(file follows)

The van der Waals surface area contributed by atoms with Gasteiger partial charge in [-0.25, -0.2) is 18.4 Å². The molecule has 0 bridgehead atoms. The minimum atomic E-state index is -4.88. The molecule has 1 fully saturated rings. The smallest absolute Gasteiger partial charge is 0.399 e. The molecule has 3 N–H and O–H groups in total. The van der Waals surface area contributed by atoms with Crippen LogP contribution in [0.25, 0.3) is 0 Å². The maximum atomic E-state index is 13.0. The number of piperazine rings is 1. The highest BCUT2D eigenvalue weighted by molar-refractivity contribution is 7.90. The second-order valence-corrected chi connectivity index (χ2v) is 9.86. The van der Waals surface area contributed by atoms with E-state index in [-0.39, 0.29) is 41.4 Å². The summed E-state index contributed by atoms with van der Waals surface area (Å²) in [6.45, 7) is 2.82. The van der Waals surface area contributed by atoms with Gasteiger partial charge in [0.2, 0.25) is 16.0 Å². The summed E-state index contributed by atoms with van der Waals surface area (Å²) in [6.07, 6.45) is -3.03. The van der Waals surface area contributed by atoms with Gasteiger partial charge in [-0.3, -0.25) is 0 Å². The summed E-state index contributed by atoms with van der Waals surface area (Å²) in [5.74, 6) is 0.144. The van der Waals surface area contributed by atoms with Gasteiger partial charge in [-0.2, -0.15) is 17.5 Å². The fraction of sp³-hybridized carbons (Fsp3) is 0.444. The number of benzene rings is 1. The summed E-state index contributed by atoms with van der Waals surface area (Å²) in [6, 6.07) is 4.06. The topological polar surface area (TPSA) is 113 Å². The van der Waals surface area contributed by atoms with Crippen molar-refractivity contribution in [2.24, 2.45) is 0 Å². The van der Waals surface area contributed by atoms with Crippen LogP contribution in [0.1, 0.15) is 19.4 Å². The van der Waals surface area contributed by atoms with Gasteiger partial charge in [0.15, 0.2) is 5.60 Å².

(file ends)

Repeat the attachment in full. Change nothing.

The van der Waals surface area contributed by atoms with Gasteiger partial charge in [-0.25, -0.2) is 18.4 Å². The molecule has 0 bridgehead atoms. The minimum atomic E-state index is -4.88. The molecule has 1 fully saturated rings. The smallest absolute Gasteiger partial charge is 0.399 e. The molecule has 3 N–H and O–H groups in total. The van der Waals surface area contributed by atoms with Crippen LogP contribution in [0.25, 0.3) is 0 Å². The maximum atomic E-state index is 13.0. The number of piperazine rings is 1. The highest BCUT2D eigenvalue weighted by molar-refractivity contribution is 7.90. The second-order valence-corrected chi connectivity index (χ2v) is 9.86. The van der Waals surface area contributed by atoms with E-state index in [-0.39, 0.29) is 41.4 Å². The summed E-state index contributed by atoms with van der Waals surface area (Å²) in [6.45, 7) is 2.82. The van der Waals surface area contributed by atoms with Gasteiger partial charge in [0.2, 0.25) is 16.0 Å². The summed E-state index contributed by atoms with van der Waals surface area (Å²) in [6.07, 6.45) is -3.03. The van der Waals surface area contributed by atoms with Gasteiger partial charge in [-0.3, -0.25) is 0 Å². The summed E-state index contributed by atoms with van der Waals surface area (Å²) in [5.74, 6) is 0.144. The van der Waals surface area contributed by atoms with Gasteiger partial charge in [-0.2, -0.15) is 17.5 Å². The fraction of sp³-hybridized carbons (Fsp3) is 0.444. The number of benzene rings is 1. The summed E-state index contributed by atoms with van der Waals surface area (Å²) in [6, 6.07) is 4.06. The topological polar surface area (TPSA) is 113 Å². The van der Waals surface area contributed by atoms with Crippen molar-refractivity contribution in [2.24, 2.45) is 0 Å². The van der Waals surface area contributed by atoms with Crippen LogP contribution in [0.1, 0.15) is 19.4 Å². The van der Waals surface area contributed by atoms with Gasteiger partial charge in [0.15, 0.2) is 5.60 Å².